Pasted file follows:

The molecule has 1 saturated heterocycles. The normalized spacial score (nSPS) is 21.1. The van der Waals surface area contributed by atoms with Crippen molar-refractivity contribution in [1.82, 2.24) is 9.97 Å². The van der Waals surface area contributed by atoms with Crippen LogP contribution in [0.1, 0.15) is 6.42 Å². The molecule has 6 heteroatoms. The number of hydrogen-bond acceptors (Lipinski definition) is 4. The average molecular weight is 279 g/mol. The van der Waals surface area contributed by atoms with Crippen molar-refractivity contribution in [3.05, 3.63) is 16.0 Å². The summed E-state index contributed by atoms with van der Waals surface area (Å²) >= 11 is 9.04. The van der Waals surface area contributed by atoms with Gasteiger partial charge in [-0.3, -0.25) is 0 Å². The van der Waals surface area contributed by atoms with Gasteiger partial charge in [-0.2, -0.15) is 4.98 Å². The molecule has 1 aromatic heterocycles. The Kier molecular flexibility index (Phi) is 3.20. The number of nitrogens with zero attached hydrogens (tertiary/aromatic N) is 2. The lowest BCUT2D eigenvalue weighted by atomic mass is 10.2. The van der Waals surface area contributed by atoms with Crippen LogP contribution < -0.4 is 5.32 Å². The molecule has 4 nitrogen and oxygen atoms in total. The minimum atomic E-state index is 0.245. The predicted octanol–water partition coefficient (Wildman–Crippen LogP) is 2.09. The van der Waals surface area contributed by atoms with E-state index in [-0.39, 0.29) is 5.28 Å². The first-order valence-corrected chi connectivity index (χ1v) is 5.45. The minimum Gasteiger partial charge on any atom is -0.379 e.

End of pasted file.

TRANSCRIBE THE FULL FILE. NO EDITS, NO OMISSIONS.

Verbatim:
The molecule has 1 saturated heterocycles. The normalized spacial score (nSPS) is 21.1. The van der Waals surface area contributed by atoms with Crippen molar-refractivity contribution in [1.82, 2.24) is 9.97 Å². The van der Waals surface area contributed by atoms with Crippen LogP contribution in [0.1, 0.15) is 6.42 Å². The molecule has 6 heteroatoms. The number of hydrogen-bond acceptors (Lipinski definition) is 4. The average molecular weight is 279 g/mol. The van der Waals surface area contributed by atoms with Crippen molar-refractivity contribution in [3.05, 3.63) is 16.0 Å². The summed E-state index contributed by atoms with van der Waals surface area (Å²) >= 11 is 9.04. The van der Waals surface area contributed by atoms with Gasteiger partial charge in [-0.3, -0.25) is 0 Å². The van der Waals surface area contributed by atoms with Gasteiger partial charge in [-0.2, -0.15) is 4.98 Å². The molecule has 1 aromatic heterocycles. The Kier molecular flexibility index (Phi) is 3.20. The number of nitrogens with zero attached hydrogens (tertiary/aromatic N) is 2. The lowest BCUT2D eigenvalue weighted by atomic mass is 10.2. The van der Waals surface area contributed by atoms with Crippen LogP contribution < -0.4 is 5.32 Å². The molecule has 4 nitrogen and oxygen atoms in total. The minimum atomic E-state index is 0.245. The predicted octanol–water partition coefficient (Wildman–Crippen LogP) is 2.09. The van der Waals surface area contributed by atoms with E-state index in [-0.39, 0.29) is 5.28 Å². The first-order valence-corrected chi connectivity index (χ1v) is 5.45. The minimum Gasteiger partial charge on any atom is -0.379 e.